• James Canning on August 19, 2013, 1:54 pm

      @Keith – – It is clear that the US and a number of Europeans countries tried to talk the generals into resolving the problem without employing force.

      • Keith on August 19, 2013, 3:03 pm

        JAMES CANNING- “It is clear that the US and a number of Europeans countries tried to talk the generals into resolving the problem without employing force.”

        Do you believe everything you read/hear in the media? Do you believe that government officials and military spokesmen always speak the truth, the whole truth and nothing but the truth? Can you conceive of a situation where media statements may contain just a smidgen of propaganda? Personally, I find these public statements so unreliable that I ignore them, particularly when they are at odds with a long history of facts on the ground.

      • James Canning on August 20, 2013, 2:05 pm

        @Keith – – I find that private comments by well-informed European diplomats tend to be very reliable. The word is that a considerable effort was made to avoid slaughter in the streets.

  13. RJL on August 18, 2013, 9:48 pm

    Are there no arab political action committees, Mr. Weiss and Mr. Canning? And who from the middle east doesn’t support arab/American organizations which lobby Washington? How many universities receive endowments from rich arab benefactors that teach “mideast studies” from a decidedly arab slant? The fact that the Saudis and Israelis find themselves on the same page regarding the MB and the hopefully temporary military control of Egypt is strange, but not so unusual, considering both in their own way are fearful of the Iranians. Oh, Mr. Weiss, no comments on the atrocities being committed against Christians in Egypt, right now? No time to posit your opinion on the latter, when you’re so busy trashing Israel, along with your dedicated staff, and talkbackers? You wouldn’t be a bit prejudiced, and not so humanitarian, after all, would you?

    • James Canning on August 19, 2013, 2:12 pm

      @RJL – – Relative power of ‘pro-Israel” lobby is of course far higher than various “Arab” lobbies. But you are right to note Muslims and Christians, and Jews and others, are free to provide funding for universities etc, and for newspapers and magazines for that matter.

      I think the civil war in Syria is a direct outgrowth of fear in the Persian Gulf that Iran would force hostilities.

      Fear of Iran, in that aspect, also helped to bring about crushing of MB in Egypt.

  14. anthonybellchambers on August 18, 2013, 11:09 pm

    There is a compelling case for cancelling both EU and US aid/funding to Egypt and Israel until both comply with international law and the Geneva Convention on Human Rights, and both renounce violence against ethnic minorities.

    These two states respectively receive $1.3 billion and $6 billion every year from the US in grants, aid, gifts and loan guarantees. Astonishingly there is apparently no requirement that either government account for the use of these massive sums.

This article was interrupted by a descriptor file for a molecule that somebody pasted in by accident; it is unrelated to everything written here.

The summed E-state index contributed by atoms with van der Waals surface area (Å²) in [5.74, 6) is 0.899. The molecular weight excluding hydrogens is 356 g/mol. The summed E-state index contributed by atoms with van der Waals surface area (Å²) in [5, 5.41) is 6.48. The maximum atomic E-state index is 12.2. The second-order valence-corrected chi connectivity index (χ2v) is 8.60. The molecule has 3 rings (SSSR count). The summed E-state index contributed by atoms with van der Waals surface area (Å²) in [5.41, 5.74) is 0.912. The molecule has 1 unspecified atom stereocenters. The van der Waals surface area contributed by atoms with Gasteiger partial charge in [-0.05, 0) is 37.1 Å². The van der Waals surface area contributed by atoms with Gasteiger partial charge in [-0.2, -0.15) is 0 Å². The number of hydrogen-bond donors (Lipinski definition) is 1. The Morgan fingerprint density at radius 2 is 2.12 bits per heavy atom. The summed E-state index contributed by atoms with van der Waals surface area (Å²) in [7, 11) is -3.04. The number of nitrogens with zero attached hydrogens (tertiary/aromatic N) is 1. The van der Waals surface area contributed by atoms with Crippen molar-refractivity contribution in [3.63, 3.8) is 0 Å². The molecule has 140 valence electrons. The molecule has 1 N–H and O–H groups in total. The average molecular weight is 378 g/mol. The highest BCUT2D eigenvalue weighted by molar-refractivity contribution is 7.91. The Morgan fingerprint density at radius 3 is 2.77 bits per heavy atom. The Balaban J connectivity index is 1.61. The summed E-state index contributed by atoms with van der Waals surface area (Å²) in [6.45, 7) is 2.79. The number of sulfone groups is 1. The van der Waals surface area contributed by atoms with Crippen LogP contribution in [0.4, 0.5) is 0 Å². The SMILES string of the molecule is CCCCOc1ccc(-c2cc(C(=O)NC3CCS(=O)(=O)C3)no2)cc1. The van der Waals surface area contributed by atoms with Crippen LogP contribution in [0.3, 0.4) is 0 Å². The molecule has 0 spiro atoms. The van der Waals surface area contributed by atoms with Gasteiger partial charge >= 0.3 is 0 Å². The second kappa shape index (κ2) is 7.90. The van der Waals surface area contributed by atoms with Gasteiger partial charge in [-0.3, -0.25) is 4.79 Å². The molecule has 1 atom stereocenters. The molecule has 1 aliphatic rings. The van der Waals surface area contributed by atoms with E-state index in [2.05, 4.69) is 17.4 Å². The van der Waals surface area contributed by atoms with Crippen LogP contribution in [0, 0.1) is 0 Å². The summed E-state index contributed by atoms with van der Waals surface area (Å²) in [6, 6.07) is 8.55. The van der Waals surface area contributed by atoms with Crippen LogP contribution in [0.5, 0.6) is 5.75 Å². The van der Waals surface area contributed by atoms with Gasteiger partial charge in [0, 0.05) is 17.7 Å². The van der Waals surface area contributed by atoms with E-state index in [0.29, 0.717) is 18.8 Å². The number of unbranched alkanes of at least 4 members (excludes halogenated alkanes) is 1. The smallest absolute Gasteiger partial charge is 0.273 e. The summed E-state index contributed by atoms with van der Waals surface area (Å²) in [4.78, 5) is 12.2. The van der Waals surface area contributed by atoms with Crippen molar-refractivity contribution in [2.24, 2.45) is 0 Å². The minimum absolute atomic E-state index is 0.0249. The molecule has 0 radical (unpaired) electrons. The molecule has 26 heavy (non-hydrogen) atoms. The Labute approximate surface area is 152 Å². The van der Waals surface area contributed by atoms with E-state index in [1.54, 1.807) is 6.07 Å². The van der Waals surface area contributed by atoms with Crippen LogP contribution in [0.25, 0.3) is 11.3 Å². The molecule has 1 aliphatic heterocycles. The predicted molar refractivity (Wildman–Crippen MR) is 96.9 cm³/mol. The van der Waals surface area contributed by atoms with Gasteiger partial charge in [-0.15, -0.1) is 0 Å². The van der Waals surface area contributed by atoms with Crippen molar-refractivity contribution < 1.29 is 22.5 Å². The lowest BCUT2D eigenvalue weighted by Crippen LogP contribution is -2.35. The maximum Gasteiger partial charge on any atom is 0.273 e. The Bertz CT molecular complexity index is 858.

15. giladg on August 19, 2013, 5:25 am

    Thirty six Muslim Brothers die in custody. And no mention on MDWS.
    We know what happens when one Palestinian dies in Israeli custody. Which side of your mouth are you talking out of today Philip?

  16. seafoid on August 19, 2013, 6:42 am

    Senior (Israeli) Foreign Ministry official denies NYT report claiming Israeli diplomats instructed to relay message that Egypt’s stability is currently more important than its human rights record

  17. Citizen on August 19, 2013, 8:52 am

    On a related matter, that insane AIPAC drone Graham cracker is now pushing for a congressional resolution in September authorizing POTUS to attack Iran:

    Nothing like threatening and glaringly goading the new moderate Iranian president and calling it rational. He’s the guy that dared Hagel to name one congress person who was afraid of AIPAC.

  18. James Canning on August 19, 2013, 2:23 pm

    Lindsey Graham actually did try to talk the Egyptian generals into not clearing out the “pro-Morsi” encampments by military force.

    I think Obama has made it very clear indeed that if Iran fails to make a deal with the Six Powers, more sanctions will be put in place. And still more.

    Building nukes is not an option available to Iran.

    • Blank State on August 19, 2013, 9:14 pm

      “Building nukes is not an option available to Iran”

      And evidence that they are doing so is sorely lacking. But don’t let the facts get in your way.

      Gee wonderful, perhaps we can kill another half million Muslim infants through crippling sanctions, like we did in Iraq.

      And, uh, never mind Iran’s compliance with the NPT, eh?

      It makes me feel very comfortable knowing those peace lovin’ Israeli’s are the ones with the nukes. After all, look at the reluctance they’ve exhibited about using cluster munitions and white phosphrous on civilian populations.

      • James Canning on August 20, 2013, 2:42 pm

        And of course a Middle East free of nukes is highly important. Obama foolishly has failed to back it. Why? Israel lobby.

  19. Blank State on August 20, 2013, 11:53 am

    Here you go, monitor.

    I will also be posting the comments of mine that you censor at a number of other websites that deal with the power of AIPAC, and our continued support for the crimes and travesties Israel commits as a matter of course.

  20. James Canning on August 20, 2013, 2:14 pm

    @Blank Slate – – You are of course quite right to say there is no evidence Iran is building nukes.

    And Lindsey Graham was an idiot for trying to block any improvement in America’s relations with Iran, after election of new president.

  21. James Canning on August 20, 2013, 2:19 pm

    @Blank Slate – – Aipac has significant role in determining which US politicians gain huge sums of money from Israel lobby.

  22. Carlo on August 20, 2013, 5:59 pm

    Here are the top ten corporations that profit from US credits extended to the Egyptian military. There’s similar feedback of course from US grants to Israel.